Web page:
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Fact Sheet ST-319

November 1993

Jatropha integerrima
Peregrina1
Edward F. Gilman and Dennis G. Watson2

INTRODUCTION
This slender-stemmed, multi-trunked tropical
evergreen tree or large shrub, a native of Cuba,
reaches 15 feet in height with an equal spread, and has
unusual seven-inch-long leaves varying in shape from
oblong, fiddle-shaped, or even-lobed (Fig. 1). The
one-inch-wide red flowers are produced year-round in
beautiful clusters held upright above the foliage and
helps make Fire-cracker an interesting specimen plant.
The seed capsules which follow hold several smooth,
speckled, and toxic seeds, a fact which must be
considered when placing this plant in the landscape; it
should be kept out of the reach of children.
Figure 1. Middle-aged Peregrina.
GENERAL INFORMATION
Scientific name: Jatropha integerrima DESCRIPTION
Pronunciation: jat-ROE-fuh in-teh-GAIR-rih-muh
Common name(s): Peregrina, Fire-Cracker Height: 10 to 15 feet
Family: Euphorbiaceae Spread: 10 to 15 feet
USDA hardiness zones: 10B through 11 (Fig. 2) Crown uniformity: symmetrical canopy with a
Origin: not native to North America regular (or smooth) outline, and individuals have more
Uses: container or above-ground planter; or less identical crown forms
recommended for buffer strips around parking lots or Crown shape: round; vase shape
for median strip plantings in the highway; near a deck Crown density: open
or patio; trainable as a standard; specimen; no proven Growth rate: medium
urban tolerance Texture: medium
Availability: generally available in many areas within
its hardiness range Foliage
Leaf arrangement: alternate (Fig. 3)
Leaf type: simple
Leaf margin: lobed
Leaf shape: oblong; obovate

1. This document is adapted from Fact Sheet ST-319, a series of the Environmental Horticulture Department, Florida Cooperative Extension Service,
Institute of Food and Agricultural Sciences, University of Florida. Publication date: November 1993.
2. Edward F. Gilman, associate professor, Environmental Horticulture Department; Dennis G. Watson, associate professor, Agricultural Engineering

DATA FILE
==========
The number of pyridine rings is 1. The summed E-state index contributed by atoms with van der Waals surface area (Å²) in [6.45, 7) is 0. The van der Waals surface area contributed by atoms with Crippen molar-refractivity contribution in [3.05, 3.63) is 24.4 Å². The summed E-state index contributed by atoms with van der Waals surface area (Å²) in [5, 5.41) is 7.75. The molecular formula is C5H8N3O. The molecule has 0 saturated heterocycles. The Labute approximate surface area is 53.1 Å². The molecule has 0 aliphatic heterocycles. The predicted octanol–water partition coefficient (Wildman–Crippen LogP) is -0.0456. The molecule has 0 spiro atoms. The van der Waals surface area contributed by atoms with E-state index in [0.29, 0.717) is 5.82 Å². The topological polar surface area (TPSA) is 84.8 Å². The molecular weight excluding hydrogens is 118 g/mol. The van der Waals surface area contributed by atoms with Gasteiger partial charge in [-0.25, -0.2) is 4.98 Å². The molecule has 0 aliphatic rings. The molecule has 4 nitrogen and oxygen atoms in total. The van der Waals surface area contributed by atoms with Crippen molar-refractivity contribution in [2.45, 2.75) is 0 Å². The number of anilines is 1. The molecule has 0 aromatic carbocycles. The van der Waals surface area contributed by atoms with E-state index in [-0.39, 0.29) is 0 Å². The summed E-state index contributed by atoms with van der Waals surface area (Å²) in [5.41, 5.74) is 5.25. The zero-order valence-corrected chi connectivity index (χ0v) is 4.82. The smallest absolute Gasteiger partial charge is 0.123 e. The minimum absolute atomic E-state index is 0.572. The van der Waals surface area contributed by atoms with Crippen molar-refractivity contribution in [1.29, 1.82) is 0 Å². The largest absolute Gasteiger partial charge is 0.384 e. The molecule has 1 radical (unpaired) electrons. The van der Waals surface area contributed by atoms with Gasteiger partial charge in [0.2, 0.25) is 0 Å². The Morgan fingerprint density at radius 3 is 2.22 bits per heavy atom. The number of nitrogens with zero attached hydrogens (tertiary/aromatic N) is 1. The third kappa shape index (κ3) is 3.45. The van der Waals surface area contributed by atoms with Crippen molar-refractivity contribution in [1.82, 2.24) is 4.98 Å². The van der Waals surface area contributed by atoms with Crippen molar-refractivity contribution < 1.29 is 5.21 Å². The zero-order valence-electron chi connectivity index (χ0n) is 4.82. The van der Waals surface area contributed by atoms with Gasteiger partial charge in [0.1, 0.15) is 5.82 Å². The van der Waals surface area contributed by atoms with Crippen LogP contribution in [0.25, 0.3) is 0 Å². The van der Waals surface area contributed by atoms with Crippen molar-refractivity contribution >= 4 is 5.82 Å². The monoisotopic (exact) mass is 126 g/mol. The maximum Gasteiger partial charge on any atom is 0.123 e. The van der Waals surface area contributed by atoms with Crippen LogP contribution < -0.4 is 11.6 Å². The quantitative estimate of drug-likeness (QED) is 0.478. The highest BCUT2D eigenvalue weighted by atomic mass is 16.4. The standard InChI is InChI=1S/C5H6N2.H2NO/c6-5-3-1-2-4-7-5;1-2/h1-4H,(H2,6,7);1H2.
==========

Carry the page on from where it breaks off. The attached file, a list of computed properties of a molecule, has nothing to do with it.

Department, Cooperative Extension Service, Institute of Food and Agricultural Sciences, University of Florida, Gainesville FL 32611.
Jatropha integerrima -- Peregrina Page 2

Figure 2. Shaded area represents potential planting range.

Leaf venation: pinnate Trunk and Branches


Leaf type and persistence: broadleaf evergreen;
evergreen Trunk/bark/branches: bark is thin and easily
Leaf blade length: 4 to 8 inches damaged from mechanical impact; droop as the tree
Leaf color: green grows, and will require pruning for vehicular or
Fall color: no fall color change pedestrian clearance beneath the canopy; routinely
Fall characteristic: not showy grown with, or trainable to be grown with, multiple
trunks; not particularly showy; tree wants to grow with
several trunks but can be trained to grow with a single
Flower
trunk; no thorns
Flower color: red Pruning requirement: requires pruning to develop
Flower characteristics: showy; year round flowering strong structure
Breakage: resistant
Current year twig color: brown
Fruit
Current year twig thickness: medium
Fruit shape: oval
Fruit length: .5 to 1 inch Culture
Fruit characteristics: does not attract wildlife;
inconspicuous and not showy; no significant litter Light requirement: tree grows in part shade/part sun;
problem tree grows in full sun
Soil tolerances: clay; loam; sand; acidic; alkaline;
well-drained
Drought tolerance: moderate
Aerosol salt tolerance: moderate
Jatropha integerrima -- Peregrina Page 3

USE AND MANAGEMENT


Jatropha makes a delightful red-flowered accent in
a shrub border planted to attract attention to an area.
It flowers nearly year round and so is quite popular as
a patio tree or garden accent. Multiple trunks and
stems originate near the ground forming a
symmetrical, weeping clump of thinly-clothed
branches. The tree can be staked and trained to grow
with one trunk for two or three feet. This is a nice
way to display the plant as an accent or specimen. Do
not expect this small tree to provide shade, but it will
attract hummingbirds and butterflies.

Peregrina should be grown in full sun or partial


shade on well-drained soil. Full sun plants flower
best. It is not salt-tolerant.

There is a pink-flowered form available at some


nurseries.

Propagation is by seed or cuttings.

Pests and Diseases


No pests or diseases are of major concern but
occasionally bothered by mites, scales, and superficial
leaf miner.

Figure 3. Foliage of Peregrina.

Other
Roots: surface roots are usually not a problem
Winter interest: tree has winter interest due to
unusual form, nice persistent fruits, showy winter
trunk, or winter flowers
Outstanding tree: tree has outstanding ornamental
features and could be planted more
Invasive potential: little, if any, potential at this time
Pest resistance: long-term health usually not
affected by pests